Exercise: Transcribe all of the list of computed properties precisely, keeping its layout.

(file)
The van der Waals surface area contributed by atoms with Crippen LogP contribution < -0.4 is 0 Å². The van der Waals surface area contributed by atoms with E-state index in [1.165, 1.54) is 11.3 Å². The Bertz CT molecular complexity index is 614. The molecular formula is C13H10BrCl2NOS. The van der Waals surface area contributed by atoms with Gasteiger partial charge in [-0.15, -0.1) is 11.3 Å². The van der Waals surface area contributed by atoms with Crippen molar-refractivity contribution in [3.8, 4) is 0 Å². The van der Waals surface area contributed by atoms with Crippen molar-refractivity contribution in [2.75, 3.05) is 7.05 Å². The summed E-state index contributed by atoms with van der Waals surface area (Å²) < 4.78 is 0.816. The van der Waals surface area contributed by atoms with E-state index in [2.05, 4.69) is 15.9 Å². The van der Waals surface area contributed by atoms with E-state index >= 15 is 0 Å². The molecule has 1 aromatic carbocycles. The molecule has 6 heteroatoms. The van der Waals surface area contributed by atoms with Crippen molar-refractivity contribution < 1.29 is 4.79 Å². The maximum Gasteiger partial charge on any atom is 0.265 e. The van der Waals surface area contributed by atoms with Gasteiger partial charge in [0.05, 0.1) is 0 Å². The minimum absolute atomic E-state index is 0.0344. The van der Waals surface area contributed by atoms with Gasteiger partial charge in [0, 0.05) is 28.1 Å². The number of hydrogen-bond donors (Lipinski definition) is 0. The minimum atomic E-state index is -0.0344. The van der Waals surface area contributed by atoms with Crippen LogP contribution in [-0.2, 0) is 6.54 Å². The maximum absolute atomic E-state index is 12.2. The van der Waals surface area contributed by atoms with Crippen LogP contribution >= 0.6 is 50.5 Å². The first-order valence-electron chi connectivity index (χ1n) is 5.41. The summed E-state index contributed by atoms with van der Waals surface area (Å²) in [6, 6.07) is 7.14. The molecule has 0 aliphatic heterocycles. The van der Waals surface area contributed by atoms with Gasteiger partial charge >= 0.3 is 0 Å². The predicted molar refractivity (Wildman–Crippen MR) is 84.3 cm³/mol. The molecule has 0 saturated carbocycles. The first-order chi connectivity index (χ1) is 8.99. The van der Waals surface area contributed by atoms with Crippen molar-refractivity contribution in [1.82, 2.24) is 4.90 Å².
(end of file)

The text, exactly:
The van der Waals surface area contributed by atoms with Crippen LogP contribution < -0.4 is 0 Å². The van der Waals surface area contributed by atoms with E-state index in [1.165, 1.54) is 11.3 Å². The Bertz CT molecular complexity index is 614. The molecular formula is C13H10BrCl2NOS. The van der Waals surface area contributed by atoms with Gasteiger partial charge in [-0.15, -0.1) is 11.3 Å². The van der Waals surface area contributed by atoms with Crippen molar-refractivity contribution in [3.8, 4) is 0 Å². The van der Waals surface area contributed by atoms with Crippen molar-refractivity contribution in [2.75, 3.05) is 7.05 Å². The summed E-state index contributed by atoms with van der Waals surface area (Å²) < 4.78 is 0.816. The van der Waals surface area contributed by atoms with E-state index in [2.05, 4.69) is 15.9 Å². The van der Waals surface area contributed by atoms with E-state index >= 15 is 0 Å². The molecule has 1 aromatic carbocycles. The molecule has 6 heteroatoms. The van der Waals surface area contributed by atoms with Crippen molar-refractivity contribution < 1.29 is 4.79 Å². The maximum Gasteiger partial charge on any atom is 0.265 e. The van der Waals surface area contributed by atoms with Gasteiger partial charge in [0.05, 0.1) is 0 Å². The minimum absolute atomic E-state index is 0.0344. The van der Waals surface area contributed by atoms with Gasteiger partial charge in [0, 0.05) is 28.1 Å². The number of hydrogen-bond donors (Lipinski definition) is 0. The minimum atomic E-state index is -0.0344. The van der Waals surface area contributed by atoms with Crippen LogP contribution in [-0.2, 0) is 6.54 Å². The maximum absolute atomic E-state index is 12.2. The van der Waals surface area contributed by atoms with Crippen LogP contribution >= 0.6 is 50.5 Å². The first-order valence-electron chi connectivity index (χ1n) is 5.41. The summed E-state index contributed by atoms with van der Waals surface area (Å²) in [6, 6.07) is 7.14. The molecule has 0 aliphatic heterocycles. The van der Waals surface area contributed by atoms with Gasteiger partial charge >= 0.3 is 0 Å². The predicted molar refractivity (Wildman–Crippen MR) is 84.3 cm³/mol. The molecule has 0 saturated carbocycles. The first-order chi connectivity index (χ1) is 8.99. The van der Waals surface area contributed by atoms with Crippen molar-refractivity contribution in [1.82, 2.24) is 4.90 Å².